"We have a lot of guys in our room who are passionate about the game of football, understand how to be a pro, so it's going to be a lot of fun being able to play with those guys, pin our ears back and hunt some quarterbacks," said Jerry Hughes, now healthy after a pair of offseason surgeries. "We've got so many talented guys on our D-line and just watching everyone work and watching how we all been able to just click this offseason, even though we haven't really been with each other. That's been huge."
The Bills ranked 10th in the league last season in sack percentage, but they will have to make up for the loss of their top two sack producers in Jordan Phillips (now in Arizona) and Shaq Lawson (now in Miami). Addison's recent history certainly fills the bill. Hughes has back-to-back 10-sack seasons on his resume with the Bills, but that last happened in 2014 as he's played through injuries two of the last three seasons.
Frazier is excited about the combination of Addison and Hughes and the problems they can create for opposing offensive lines. Those two combined with the interior pass rush capabilities of Ed Oliver and Jefferson among others could be extremely productive.
"We're challenging all our guys to make this a career year and if Jerry and Mario can get back to their previous form coming off of an offseason that was so different than any other that we've ever experienced, that's going to be good for our defense," Frazier said. "They've put up some big numbers in the course of their careers so we're excited about having both of them and looking forward to them being on the field together."
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Buffalo's team record for sacks in a season is 57, set in 2013 when the defensive line had three Pro Bowl talents in Marcell Dareus, Jerry Hughes, Kyle Williams and Mario Williams. They finished second in the league that year to Sean McDermott's Carolina unit, which had 60.
The same group for the Bills led the league the following year with 54. Coach McDermott will be the first to tell you that the sack total isn't the end all, be all figure. As long as there is consistent pressure on the quarterback to affect the timing of the offensive play, a defensive front is playing effectively. And he believes the best way to accomplish that is by relying on everyone to make contributions.
"I think it's really about fresh bodies and we've got a number of guys that we can roll in there which is which is good to have, many of whom have significant reps under their belt at this level," McDermott said. "I think the way that they work together and the way that group is coming together off the field is going to make them a good unit on the field. These guys are unselfish in their approach and they know that affecting the protection on their side can lead to a sack by somebody else on the other side. It may be a committee type of approach, which I'm totally fine with. I think that at the end of the day that the better defenses that I've been around are anchored by that defensive line and that committee approach usually serves it well."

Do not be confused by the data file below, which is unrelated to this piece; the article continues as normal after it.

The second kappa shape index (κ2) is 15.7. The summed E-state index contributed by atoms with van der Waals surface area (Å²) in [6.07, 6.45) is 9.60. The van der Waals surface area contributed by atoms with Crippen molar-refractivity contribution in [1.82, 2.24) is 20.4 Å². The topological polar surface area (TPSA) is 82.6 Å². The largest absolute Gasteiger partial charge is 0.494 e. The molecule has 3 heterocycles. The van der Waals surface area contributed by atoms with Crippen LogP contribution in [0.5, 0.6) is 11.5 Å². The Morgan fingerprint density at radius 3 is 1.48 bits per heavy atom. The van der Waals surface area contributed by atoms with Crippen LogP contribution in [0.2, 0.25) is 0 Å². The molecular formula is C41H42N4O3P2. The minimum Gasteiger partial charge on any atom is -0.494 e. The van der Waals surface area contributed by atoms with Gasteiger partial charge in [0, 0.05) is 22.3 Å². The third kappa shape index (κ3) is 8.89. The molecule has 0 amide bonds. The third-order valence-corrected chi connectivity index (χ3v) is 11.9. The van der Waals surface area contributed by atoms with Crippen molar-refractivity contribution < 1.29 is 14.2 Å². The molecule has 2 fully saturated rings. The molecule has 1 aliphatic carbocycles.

The Bills men up front are also buoyed by the anticipation that their offense will take another step forward in their point production this season with Josh Allen entering his third year as a starter along with the additional talent of Stefon Diggs and Zack Moss. They know more points on the board for their offense means more advantageous pass rushing situations for them.
"We're going to go rush the passer, and I want to get some sacks this year I know the rest of the guys want to get some sacks," said Harrison Phillips. "And so I think that's the perfect combination of how we can be a successful team and really make a run here is our offense go out, strike first, strike early get a good a good lead for us, and then let the dogs that we have on our defense get after the quarterback and let us go eat."
"I'm excited for all of us to get out on the field because I know we're all going to be out there, relentlessly hunting that quarterback trying to make plays and just keep pushing each other," said Hughes. "I think when you have that level of competition in your room. It makes the room, it makes the year, really fun."
Fun for everyone but opposing offenses.